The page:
"While dictators rage and statesmen talk, all Europe dances — to The Lambeth Walk."

Sunday, 15 November 2009

More Moderate Muslims

Whenever the spectre of Muslim terrorism and Jihad is raised, two things happen.

The person raising such questions is invariably dismissed as an "ignorant bigot", no matter how much he knows about Islam, and he is told that "moderate Muslims" will eventually win the day - if we just make the effort, concessions, etc, to reach out to them and let them know how tolerant we are.

This is flawed thinking, of course, as two recent revelations indicate.

Firstly, Osama Saeed, the founder and head of the Scottish Islamic Foundation, has been revealed as an adherent of Anwar al-Alwaki, a preacher who praised Major Nidal Hasan and the recent Fort Hood massacre in Texas.

Of course, Saeed is now back-pedalling and claiming he feels "cheated" by the cleric:

A radical Muslim cleric alleged to have inspired the Fort Hood gunman has been praised in the past as “a preacher of peace” by a prominent SNP candidate with close links to Alex Salmond.

The FBI is investigating communications between Major Nidal Hasan, who killed 13 people at the US Army base in Texas, and Imam Anwar al-Awlaki, a US-born Muslim cleric now based in Yemen. Mr Awlaki has a large following in Britain and counts prominent mainstream Muslims among his supporters.

In 2006 Osama Saeed, who has been selected as the SNP candidate for Glasgow Central for the next general election, wrote that Mr Awlaki “preached nothing but peace”.

Last night Mr Saeed, who was researcher to Mr Salmond before he became the Scottish First Minister, distanced himself from Mr Awlaki, saying that he now felt “cheated” by the cleric.

Saeed is reportedly very close to Scotland's First Minister Alex Salmond and the socialist Scottish National Party. His organisation has received British taxpayers' cash, including some before it was legally established and "entitled" to do so.

The Times also reveals that more "mainstream" British Muslims were adherents of al-Awlaki:

Despite his extremist reputation, the cleric has attracted widespread support from mainstream British Muslim groups and individuals.

Azad Ali, president of the Civil Service Islamic Society, wrote last November that Mr Awlaki was “one of my favourite speakers and scholars”.

Mr Ali, whose society’s patron is Sir Gus O’Donnell, the Cabinet Secretary, distanced himself from the cleric’s views last night. He said: “I reject them and disassociate myself from them completely.”

Of course he does, now - publicly, at least. That pension is far too lucrative to lose.

In the article's comments section, a Muslim accuses the critics of these men of hypocrisy - isn't someone entitled to change his mind?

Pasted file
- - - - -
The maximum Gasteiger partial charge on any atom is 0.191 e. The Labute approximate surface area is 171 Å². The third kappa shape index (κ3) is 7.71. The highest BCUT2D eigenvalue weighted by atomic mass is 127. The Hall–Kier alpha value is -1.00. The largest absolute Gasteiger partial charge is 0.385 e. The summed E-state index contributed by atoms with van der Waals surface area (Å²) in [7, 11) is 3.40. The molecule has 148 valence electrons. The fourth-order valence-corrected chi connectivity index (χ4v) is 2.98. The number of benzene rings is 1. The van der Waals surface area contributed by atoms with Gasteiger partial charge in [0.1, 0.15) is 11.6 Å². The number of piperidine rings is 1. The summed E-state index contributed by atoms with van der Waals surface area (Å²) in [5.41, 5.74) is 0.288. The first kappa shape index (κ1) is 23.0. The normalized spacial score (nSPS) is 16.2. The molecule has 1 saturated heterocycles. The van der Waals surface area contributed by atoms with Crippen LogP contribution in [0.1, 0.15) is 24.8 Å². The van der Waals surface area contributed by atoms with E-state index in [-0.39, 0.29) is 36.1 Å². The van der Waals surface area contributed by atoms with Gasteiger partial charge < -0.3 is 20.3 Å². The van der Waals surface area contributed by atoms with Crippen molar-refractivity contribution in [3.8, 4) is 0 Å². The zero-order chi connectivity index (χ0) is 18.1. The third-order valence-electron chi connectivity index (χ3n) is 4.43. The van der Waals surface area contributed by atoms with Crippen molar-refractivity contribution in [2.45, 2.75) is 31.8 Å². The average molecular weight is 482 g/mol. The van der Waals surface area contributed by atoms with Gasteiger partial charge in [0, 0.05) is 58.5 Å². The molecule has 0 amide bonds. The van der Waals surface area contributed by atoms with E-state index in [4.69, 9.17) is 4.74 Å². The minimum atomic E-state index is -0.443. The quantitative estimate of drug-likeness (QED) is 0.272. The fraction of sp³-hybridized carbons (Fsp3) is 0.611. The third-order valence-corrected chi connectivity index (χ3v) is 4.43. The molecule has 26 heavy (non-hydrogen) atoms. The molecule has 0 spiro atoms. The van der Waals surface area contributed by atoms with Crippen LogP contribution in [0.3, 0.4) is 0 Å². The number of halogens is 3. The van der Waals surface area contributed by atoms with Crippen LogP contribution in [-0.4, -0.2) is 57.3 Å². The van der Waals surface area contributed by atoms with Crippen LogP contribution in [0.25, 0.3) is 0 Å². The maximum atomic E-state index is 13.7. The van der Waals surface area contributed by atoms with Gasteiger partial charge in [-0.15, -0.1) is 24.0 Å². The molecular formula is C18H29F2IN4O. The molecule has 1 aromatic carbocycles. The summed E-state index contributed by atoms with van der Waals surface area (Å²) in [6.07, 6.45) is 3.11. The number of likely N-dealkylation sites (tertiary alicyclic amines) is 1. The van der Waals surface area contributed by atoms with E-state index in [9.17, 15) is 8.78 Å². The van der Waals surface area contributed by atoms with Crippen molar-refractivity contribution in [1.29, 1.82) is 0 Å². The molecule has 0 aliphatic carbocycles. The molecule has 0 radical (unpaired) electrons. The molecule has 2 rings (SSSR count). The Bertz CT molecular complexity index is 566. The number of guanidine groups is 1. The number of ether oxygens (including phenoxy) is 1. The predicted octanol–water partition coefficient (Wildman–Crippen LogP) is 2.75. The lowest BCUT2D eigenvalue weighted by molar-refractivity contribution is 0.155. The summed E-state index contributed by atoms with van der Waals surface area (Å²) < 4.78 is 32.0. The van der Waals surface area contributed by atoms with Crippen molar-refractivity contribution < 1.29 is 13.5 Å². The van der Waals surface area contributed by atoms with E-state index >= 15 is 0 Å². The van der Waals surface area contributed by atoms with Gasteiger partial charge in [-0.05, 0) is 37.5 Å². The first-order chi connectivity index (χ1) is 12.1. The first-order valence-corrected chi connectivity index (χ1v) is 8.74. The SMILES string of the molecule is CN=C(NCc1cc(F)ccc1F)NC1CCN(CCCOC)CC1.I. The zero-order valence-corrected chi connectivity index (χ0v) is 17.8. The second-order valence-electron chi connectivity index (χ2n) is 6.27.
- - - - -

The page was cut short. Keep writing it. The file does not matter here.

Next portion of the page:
Well, maybe - but would a former BNP member, for example, be given the same courtesy? I think not. In fact, if someone like Salmond was known to have associated with such people, that would probably be the end of his career, however innocent he was of any wrongdoing or impeccable his own credentials.

The second story to confirm the folly of 'out reach' concerns David Cameron's new, cuddly Tories. Desperate to win their share of the Muslim vote, the party sanctioned a website called the "Conservative Muslim Forum" in 2005.

Now they are A) trying to distance themselves from the project, and B) track down the man who designed it for them, because it features large chunks of text from Islam Online, written by hate preacher Yusuf al-Qaradawi, who is banned from both Britain and America and has called the slaughter of Israeli civilians "a necessary Jihad":
Officials were trying to contact the man they had employed to create the Conservative Muslim Forum's website to ask why it features chunks of text from IslamOnline, which was established by Yusuf al-Qaradawi, who was described as "dangerous and divisive" by David Cameron.

"That particular piece you mention, about charity, was, indeed, lifted from a website, but they can't tell for sure which one," says a spokesman for the Tories. "It is reasonable to assume that it is from the website [IslamOnline]. It should have been attributed."

The spokesman points out that the passage was "in line with mainstream Muslim thought".

Al-Qaradawi, who helped set up IslamOnline in 1997, has been banned from America since 1999 and from Britain since 2008 because of his extremist views.

In 2003, he expressed his support for suicide attacks against Israeli civilians, which he called a "necessary Jihad". He is held to be the unofficial leader of the Muslim Brotherhood by a number of informed authorities.

The Conservative Muslim Forum was established in 2005 to increase the Tories' understanding of Muslim issues and encourage Muslim involvement in the party.

It seems that the Conservative Party, like many of the rest of us, have genuinely failed to "understand Muslim issues" - like the fact that a significant portion of the Muslims we are "reaching out" to wish to subvert our society and our values in favour of their own.

Pandering to them only helps that, it in no way hinders it. That won't matter, however - governing our society has simply become a competition as to who can be most politically correct and who can sell us out the fastest.

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